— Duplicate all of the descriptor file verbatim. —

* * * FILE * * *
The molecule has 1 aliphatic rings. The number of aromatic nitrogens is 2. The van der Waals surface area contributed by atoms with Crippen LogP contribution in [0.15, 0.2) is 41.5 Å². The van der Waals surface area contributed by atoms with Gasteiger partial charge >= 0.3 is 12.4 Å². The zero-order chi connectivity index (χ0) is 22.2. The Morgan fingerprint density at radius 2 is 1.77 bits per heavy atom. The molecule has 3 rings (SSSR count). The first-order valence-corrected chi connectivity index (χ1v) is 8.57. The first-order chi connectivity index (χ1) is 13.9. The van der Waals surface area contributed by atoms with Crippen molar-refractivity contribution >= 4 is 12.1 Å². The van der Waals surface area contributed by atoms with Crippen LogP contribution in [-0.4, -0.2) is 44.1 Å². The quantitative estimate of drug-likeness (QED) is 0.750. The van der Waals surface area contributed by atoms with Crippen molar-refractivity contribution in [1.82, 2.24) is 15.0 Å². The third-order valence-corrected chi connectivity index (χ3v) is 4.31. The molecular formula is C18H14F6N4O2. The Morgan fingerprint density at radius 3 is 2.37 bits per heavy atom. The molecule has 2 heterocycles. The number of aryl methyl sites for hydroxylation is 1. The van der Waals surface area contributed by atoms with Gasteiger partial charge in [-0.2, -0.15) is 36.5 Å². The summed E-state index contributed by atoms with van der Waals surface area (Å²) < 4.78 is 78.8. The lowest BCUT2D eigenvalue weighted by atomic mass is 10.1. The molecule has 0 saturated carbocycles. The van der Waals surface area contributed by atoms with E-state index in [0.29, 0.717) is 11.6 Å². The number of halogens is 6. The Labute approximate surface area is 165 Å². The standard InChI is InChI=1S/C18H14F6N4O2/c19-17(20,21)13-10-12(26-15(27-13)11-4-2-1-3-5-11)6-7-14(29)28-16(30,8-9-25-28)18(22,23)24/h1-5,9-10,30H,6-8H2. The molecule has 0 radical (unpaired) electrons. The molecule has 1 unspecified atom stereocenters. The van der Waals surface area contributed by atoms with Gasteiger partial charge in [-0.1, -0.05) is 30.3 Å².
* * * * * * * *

The molecule has 1 aliphatic rings. The number of aromatic nitrogens is 2. The van der Waals surface area contributed by atoms with Crippen LogP contribution in [0.15, 0.2) is 41.5 Å². The van der Waals surface area contributed by atoms with Gasteiger partial charge >= 0.3 is 12.4 Å². The zero-order chi connectivity index (χ0) is 22.2. The Morgan fingerprint density at radius 2 is 1.77 bits per heavy atom. The molecule has 3 rings (SSSR count). The first-order valence-corrected chi connectivity index (χ1v) is 8.57. The first-order chi connectivity index (χ1) is 13.9. The van der Waals surface area contributed by atoms with Crippen molar-refractivity contribution >= 4 is 12.1 Å². The van der Waals surface area contributed by atoms with Crippen LogP contribution in [-0.4, -0.2) is 44.1 Å². The quantitative estimate of drug-likeness (QED) is 0.750. The van der Waals surface area contributed by atoms with Crippen molar-refractivity contribution in [1.82, 2.24) is 15.0 Å². The third-order valence-corrected chi connectivity index (χ3v) is 4.31. The molecular formula is C18H14F6N4O2. The Morgan fingerprint density at radius 3 is 2.37 bits per heavy atom. The molecule has 2 heterocycles. The number of aryl methyl sites for hydroxylation is 1. The van der Waals surface area contributed by atoms with Gasteiger partial charge in [-0.2, -0.15) is 36.5 Å². The summed E-state index contributed by atoms with van der Waals surface area (Å²) < 4.78 is 78.8. The lowest BCUT2D eigenvalue weighted by atomic mass is 10.1. The molecule has 0 saturated carbocycles. The van der Waals surface area contributed by atoms with E-state index in [0.29, 0.717) is 11.6 Å². The number of halogens is 6. The Labute approximate surface area is 165 Å². The standard InChI is InChI=1S/C18H14F6N4O2/c19-17(20,21)13-10-12(26-15(27-13)11-4-2-1-3-5-11)6-7-14(29)28-16(30,8-9-25-28)18(22,23)24/h1-5,9-10,30H,6-8H2. The molecule has 0 radical (unpaired) electrons. The molecule has 1 unspecified atom stereocenters. The van der Waals surface area contributed by atoms with Gasteiger partial charge in [-0.1, -0.05) is 30.3 Å².